“There was a time when I used to bring footy home with me. If I didn’t have a good training session, or I had a bad game, I would come home and take it out on the kids and I thought ‘that is not right, they don’t deserve that’.
“Every time now when I get home from training and they rush to the door, and say ‘Dad’s home’, I make sure that for those 10 seconds or so I am the best thing in their lives.
“I know one day when they grow up that won’t happen so I just drop everything at the door to try and be the father they want because of all these life experiences that have made me who I am.”
'It's a 24-hour job'
Growing up in New Zealand’s lower North Island, Tamou joins a select group of Kiwis among the 45 players to have played 300 NRL games, along with Benji Marshall, Adam Blair, Ruben Wiki and Simon Mannering.
Yet Tamou, who played for Aotearoa Maori in the 2008 World Cup ‘Welcome to Country’ match against the Indigenous Dream Time team, doubts he would have reached the milestone without learning from the likes of Johnathan Thurston and Paul Gallen what professionalism truly means.
Match Highlights: Indigenous v NZ Maori, RLWC 2008
“Being a professional athlete is not just a nine-to-five sort of job, it is 24 hours,” he said. “It is what you put into your body, how much sleep you get, it’s your water intake, it is all of those things you do away from training that prepare you to go further.
“The game has gotten so much quicker and the training intensity has risen, I would say, maybe even in the last three or four years.
“After a game it is pretty typical that you end up sore for the next few days but there are some training sessions that you need a day or two to recover as well.
“Players these days are coming straight out of school into that professional environment, and they understand what it takes to be a professional athlete. I didn’t really understand that until I was 24 or 25.”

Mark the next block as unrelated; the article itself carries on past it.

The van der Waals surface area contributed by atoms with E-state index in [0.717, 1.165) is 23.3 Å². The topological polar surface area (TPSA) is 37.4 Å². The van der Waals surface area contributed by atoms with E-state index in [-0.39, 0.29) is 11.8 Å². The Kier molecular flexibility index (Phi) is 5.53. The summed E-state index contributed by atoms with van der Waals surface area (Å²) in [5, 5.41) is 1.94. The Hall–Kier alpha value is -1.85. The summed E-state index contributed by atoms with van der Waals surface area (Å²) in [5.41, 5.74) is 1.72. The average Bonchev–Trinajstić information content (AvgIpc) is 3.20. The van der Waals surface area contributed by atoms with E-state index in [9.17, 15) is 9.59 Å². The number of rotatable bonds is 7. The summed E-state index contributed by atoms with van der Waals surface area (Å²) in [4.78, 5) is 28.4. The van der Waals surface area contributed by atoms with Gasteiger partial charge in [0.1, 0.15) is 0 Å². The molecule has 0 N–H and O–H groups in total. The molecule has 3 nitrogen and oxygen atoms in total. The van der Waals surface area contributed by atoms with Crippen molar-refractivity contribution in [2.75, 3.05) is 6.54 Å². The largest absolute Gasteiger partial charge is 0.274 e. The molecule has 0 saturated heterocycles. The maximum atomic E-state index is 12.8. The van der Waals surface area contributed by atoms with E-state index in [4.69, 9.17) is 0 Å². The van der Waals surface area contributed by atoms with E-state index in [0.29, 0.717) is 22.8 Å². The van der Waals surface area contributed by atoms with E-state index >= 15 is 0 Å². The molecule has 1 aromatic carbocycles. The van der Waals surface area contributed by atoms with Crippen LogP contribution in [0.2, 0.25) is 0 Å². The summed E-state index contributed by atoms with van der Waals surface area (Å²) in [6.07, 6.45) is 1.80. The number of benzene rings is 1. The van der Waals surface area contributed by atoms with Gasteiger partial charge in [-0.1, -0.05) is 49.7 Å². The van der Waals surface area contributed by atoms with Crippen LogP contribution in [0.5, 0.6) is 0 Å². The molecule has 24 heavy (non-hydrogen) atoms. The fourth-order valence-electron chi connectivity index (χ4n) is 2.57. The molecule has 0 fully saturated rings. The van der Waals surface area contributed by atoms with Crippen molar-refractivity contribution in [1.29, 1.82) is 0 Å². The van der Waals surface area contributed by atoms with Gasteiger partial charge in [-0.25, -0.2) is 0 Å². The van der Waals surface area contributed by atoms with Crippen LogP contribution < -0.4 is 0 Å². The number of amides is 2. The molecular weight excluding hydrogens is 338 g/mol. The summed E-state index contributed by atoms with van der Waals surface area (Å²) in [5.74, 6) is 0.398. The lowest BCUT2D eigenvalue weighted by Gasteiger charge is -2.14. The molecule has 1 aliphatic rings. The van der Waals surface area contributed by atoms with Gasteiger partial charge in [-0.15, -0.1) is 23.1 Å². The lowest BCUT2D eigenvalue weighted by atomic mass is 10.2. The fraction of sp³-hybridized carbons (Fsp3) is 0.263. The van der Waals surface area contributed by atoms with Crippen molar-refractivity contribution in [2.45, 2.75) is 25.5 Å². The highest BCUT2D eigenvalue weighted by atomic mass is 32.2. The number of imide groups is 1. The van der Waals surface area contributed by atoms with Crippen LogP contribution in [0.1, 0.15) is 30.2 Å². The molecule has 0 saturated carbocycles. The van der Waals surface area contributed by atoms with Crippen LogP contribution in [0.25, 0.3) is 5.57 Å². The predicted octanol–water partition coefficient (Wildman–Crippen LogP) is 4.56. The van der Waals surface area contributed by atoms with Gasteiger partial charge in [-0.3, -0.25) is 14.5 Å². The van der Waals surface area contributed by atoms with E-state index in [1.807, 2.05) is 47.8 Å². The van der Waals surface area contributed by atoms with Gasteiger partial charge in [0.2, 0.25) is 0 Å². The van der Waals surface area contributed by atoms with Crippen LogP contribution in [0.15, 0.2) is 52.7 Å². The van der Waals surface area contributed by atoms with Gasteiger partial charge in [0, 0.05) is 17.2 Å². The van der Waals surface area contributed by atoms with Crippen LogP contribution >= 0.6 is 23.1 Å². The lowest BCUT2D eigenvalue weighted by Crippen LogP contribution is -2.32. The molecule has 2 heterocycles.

After moving with his family to Australia at the age of 13, Tamou played for the Paddington Tigers and was the Sydney Roosters Jersey Flegg player-of-the-year in 2007 before joining the Cowboys, where he played alongside the likes of Thurston and Matt Scott.
Tamou played 170 NRL matches for North Queensland and scored a try in their historic 2015 grand final defeat of the Broncos, while establishing himself in the NSW and Australian teams.
However, there was controversy about his decision to choose the Kangaroos over the Kiwis and fearing a flood of players would turn their back on New Zealand so they could play Origin officials moved to change the eligibility rules.
“There was a big kerfuffle about it and I did cop a lot because I was obviously at the forefront of it but I would do it all again. I have zero regrets with that,” Tamou said.
“I remember growing up and playing footy every Saturday morning in the juniors, I would put on the ‘Electrifying ‘80s State of Origin’ DVD and watch that to get myself pumped up so to me that was definitely the pinnacle.”
The Origin eligibility rules are again in the spotlight after Roosters forward Victor Radley aligned himself to England and others, such as NSW wingers Brian To’o and Daniel Tupou, declared their allegiance to Pacific nations for the upcoming World Cup.
However, Tamou believes their decisions will benefit the growth of international rugby league.
“For these young players to be able to go back and play for their heritage and their country, I think is a good thing,” he said.
“It definitely makes it more competitive at international level and brings more eyes to the international game.”
Match: Cowboys v Wests Tigers
Round 19 -
Venue: Queensland Country Bank Stadium, Townsville